A one-in-30 million lobster was caught in Maine's Casco Bay on June 2.
CNN  — 

An extremely rare, bright orange American lobster caught earlier this month in Maine’s Casco Bay by a lobstering crew has found a home at the University of New England’s marine science center.

The chances of catching an orange lobster are one-in-30 million, according to Markus Frederich, professor of marine science at the university, who said he bases the estimate on the total annual lobster landings and anecdotal reports of orange lobsters.

The lobster was the first catch of the day on June 2 for the crew of the Deborah & Megan, a fishing vessel captained by Gregg Turner, Lindsay Forrette, the lab coordinator for the university’s Arthur P. Girard Marine Science Center, told CNN.

The bright orange lobster came up alone in the trap of crew member Mandy Cyr, Forrette said.

“I knew right away I was going to contact UNE,” Cyr told CNN. “They took our last lobster ‘Sprinkles,’ a calico lobster, another one-in-30 million lobster that we caught this past winter.”

Turner has been lobstering since he was a young boy and has only seen two orange lobsters in his life, according to Cyr, a lobsterwoman who has worked intermittently aboard Turner’s vessel for five years.

After the lobster spent a brief overnight at Turner’s Lobsters in Scarborough, Maine, Cyr contacted Forrette. She is known throughout the fishing communities and is often contacted about interesting catches, said Tilburg, director of the marine science center.

Forrette agreed to take the rare crustacean.

The lobster is 5 to 7 years old

The one-clawed lobster weighs in at 1.03 lbs and is 10.8-inches long.

The lobster’s coloration is from a genetic mutation which affects and prevents encoded proteins, Frederich said. The lack of one or several proteins can manifest as different colors, including blue, yellow and, in this case, orange.

“Mutations in these genes are very rare,” Frederich said. “In addition to genetics, environment [and] diet also seems to play a role.”

Orange American lobsters can be found from southern New England up through Nova Scotia in Canada, Frederich said.

This particular orange lobster is anywhere between 5 and 7 years old, Forrette said, weighing in at 1.03 pounds and is 10.8-inches long, perhaps a little on the lighter side because it’s missing a claw.

It’s unknown how the claw was lost, Frederich said, noting lobsters often lose claws in fights with other lobsters, when attacked by a predator, or when molting.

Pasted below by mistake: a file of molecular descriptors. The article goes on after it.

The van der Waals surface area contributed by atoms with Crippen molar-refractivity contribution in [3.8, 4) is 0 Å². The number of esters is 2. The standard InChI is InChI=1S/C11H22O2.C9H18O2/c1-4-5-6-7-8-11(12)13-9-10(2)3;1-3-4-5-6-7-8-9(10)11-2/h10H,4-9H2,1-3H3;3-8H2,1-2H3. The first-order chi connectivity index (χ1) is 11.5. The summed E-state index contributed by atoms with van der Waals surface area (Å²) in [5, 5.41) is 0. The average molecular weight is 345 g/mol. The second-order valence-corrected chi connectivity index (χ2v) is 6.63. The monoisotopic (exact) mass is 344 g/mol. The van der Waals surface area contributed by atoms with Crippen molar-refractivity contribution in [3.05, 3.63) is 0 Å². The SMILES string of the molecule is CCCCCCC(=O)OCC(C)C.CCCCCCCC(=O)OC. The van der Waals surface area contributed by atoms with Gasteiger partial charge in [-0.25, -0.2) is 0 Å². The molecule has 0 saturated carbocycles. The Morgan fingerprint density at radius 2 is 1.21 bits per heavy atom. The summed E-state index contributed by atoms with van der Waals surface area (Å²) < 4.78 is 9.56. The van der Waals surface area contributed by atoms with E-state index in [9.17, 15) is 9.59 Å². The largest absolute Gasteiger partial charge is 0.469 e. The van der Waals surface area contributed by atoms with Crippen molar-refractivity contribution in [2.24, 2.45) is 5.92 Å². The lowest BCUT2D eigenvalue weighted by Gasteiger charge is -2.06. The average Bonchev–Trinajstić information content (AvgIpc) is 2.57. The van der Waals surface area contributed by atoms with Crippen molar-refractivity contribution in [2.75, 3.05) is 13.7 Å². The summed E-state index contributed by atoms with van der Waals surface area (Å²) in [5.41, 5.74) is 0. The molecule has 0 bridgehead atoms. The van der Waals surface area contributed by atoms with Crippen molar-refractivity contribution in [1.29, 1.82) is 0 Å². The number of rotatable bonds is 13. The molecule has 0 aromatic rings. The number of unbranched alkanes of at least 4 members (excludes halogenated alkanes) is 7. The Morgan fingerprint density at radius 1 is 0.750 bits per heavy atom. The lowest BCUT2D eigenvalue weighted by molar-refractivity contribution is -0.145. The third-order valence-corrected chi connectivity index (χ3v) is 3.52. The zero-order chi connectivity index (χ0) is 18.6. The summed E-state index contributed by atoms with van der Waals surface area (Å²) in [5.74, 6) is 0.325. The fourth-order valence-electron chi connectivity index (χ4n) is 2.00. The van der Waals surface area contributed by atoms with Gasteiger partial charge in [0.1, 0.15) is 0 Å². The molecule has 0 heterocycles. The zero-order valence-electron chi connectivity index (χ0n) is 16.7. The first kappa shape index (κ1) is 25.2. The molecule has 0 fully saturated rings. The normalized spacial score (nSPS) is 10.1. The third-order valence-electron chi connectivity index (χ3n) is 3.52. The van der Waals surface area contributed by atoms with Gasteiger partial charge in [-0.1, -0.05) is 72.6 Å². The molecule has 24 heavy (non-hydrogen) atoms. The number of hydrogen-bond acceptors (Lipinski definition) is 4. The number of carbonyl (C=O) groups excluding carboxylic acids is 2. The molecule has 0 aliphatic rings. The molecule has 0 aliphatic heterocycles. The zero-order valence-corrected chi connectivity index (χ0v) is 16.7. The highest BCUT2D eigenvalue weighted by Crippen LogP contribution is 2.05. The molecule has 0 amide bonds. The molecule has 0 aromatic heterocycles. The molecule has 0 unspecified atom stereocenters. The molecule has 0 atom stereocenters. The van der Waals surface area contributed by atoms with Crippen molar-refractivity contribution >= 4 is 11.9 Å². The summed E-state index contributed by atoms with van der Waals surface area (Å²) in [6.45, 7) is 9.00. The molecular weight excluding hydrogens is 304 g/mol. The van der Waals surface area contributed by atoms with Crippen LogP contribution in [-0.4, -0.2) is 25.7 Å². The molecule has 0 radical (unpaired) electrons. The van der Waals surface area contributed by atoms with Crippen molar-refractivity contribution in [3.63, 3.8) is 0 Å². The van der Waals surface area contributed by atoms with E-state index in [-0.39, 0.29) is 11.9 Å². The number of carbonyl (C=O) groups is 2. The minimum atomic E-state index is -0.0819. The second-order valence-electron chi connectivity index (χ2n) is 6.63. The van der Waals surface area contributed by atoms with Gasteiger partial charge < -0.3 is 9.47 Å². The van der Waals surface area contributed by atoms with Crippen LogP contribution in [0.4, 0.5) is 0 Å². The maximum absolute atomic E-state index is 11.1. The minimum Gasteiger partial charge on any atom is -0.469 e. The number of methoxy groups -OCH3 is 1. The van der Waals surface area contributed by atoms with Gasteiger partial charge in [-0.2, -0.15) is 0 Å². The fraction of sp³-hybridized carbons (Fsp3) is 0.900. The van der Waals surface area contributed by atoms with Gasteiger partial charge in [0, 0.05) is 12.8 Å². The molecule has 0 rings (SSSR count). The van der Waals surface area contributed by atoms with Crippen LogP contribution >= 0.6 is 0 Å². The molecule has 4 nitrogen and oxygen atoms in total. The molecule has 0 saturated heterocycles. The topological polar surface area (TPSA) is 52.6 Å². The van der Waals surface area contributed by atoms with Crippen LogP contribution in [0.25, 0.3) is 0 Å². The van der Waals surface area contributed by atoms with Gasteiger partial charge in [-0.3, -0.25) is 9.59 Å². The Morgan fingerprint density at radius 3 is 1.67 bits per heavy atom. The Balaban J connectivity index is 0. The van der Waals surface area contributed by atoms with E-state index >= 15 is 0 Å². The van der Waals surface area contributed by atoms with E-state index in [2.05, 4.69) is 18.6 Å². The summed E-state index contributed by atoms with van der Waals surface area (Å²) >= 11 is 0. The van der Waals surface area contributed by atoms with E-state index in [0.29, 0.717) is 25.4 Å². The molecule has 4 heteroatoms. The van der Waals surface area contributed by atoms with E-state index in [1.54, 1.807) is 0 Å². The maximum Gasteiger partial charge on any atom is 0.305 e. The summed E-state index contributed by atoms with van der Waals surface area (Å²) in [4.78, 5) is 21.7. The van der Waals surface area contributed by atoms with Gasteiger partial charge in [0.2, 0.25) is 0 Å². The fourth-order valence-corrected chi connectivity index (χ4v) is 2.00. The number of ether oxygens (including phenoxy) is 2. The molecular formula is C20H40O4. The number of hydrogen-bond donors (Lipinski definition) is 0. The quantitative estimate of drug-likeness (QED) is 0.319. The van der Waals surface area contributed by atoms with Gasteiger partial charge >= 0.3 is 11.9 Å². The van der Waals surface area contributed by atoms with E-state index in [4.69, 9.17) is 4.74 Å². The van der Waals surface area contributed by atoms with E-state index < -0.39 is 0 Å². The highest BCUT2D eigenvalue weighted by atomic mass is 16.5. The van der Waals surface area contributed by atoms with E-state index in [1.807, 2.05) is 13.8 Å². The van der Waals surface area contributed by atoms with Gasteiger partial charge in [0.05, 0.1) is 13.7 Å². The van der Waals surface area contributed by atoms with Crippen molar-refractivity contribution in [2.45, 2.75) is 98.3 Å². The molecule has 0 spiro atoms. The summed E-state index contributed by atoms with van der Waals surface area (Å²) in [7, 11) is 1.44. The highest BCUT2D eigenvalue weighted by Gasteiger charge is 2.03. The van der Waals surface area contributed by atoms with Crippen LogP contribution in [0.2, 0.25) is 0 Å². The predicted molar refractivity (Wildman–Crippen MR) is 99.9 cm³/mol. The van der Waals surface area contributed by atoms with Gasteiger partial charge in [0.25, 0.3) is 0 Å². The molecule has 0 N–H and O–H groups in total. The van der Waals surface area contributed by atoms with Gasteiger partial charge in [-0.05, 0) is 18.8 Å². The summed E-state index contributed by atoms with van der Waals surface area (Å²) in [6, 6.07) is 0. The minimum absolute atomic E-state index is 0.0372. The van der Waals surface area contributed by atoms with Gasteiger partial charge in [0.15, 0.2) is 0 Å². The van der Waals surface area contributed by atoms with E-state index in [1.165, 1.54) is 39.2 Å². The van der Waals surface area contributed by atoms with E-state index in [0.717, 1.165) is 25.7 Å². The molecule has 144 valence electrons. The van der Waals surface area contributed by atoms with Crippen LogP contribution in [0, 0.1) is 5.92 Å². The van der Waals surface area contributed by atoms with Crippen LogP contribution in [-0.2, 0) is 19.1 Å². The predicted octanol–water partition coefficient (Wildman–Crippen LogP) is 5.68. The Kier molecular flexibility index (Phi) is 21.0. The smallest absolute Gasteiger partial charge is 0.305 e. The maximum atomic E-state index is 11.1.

Professor Charles Tilburg, a professor of marine sciences who directs the university’s Marine Science Center, said the claw should eventually grow back though it’s uncertain whether it will match her orange carapace.

“This is the million-dollar question,” Tilburg said. “If the coloring is solely due to genetics, it should grow back orange. However, if some of the coloring was due to the environment or diet, it may grow back a different color due to the new environment of the lobster.

“Our yellow lobster’s claws have grown back with a bluish tint to them,” he said.

‘Pampered for the rest of their lives’

The orange lobster isn’t the first to find its way to the university, Tilburg said. The crustaceans donated to the marine science center are primarily used for education and outreach, and they are “pampered for the rest of their lives,” Tilburg said.

“Rare lobsters, like this bright orange one, are excellent ambassadors for education because they spark so much curiosity,” Forrette said. “Since our students and visitors have the opportunity to observe these animals up close, they often ask detailed questions, and we end up talking about everything from natural history, ecology, and marine ecosystems to aspects of genetics, cellular biology, and physiology.”

“For this orange lobster in particular, we’re excited to observe and document the regrowth of her missing claw in real time,” Forrette said.

So far, the orange lobster “seems to be settling into life at the [center] nicely,” Tilburg said. She dines on fresh soft shell clams, referred to colloquially as steamers, and Forrette has fashioned an artificial burrow to replicate the rocky crevices favored by wild lobster, Tilburg said.

“While putting the finishing touches on her burrow, this lobster was ready to pinch anyone that came too close — so she’s quite feisty,” Tilburg said.

Though she doesn’t yet have a name, the center currently has a running list of them — Tangerine, Creamsicle, Cayenne, Clementine, Saffron, Papaya, Carrot, Citrus, Pumpkin, and Lemon — and will let students select one that best fits her, Tilburg said.

Cyr said she has yet to visit the coveted catch at its new home but plans to do so soon.

“We are very excited to see the progress of her claw growing back and hear about all the research they’ve been doing,” Cyr said.

Correction: An earlier version of this story misattributed some quotes to different members of the university's marine science center.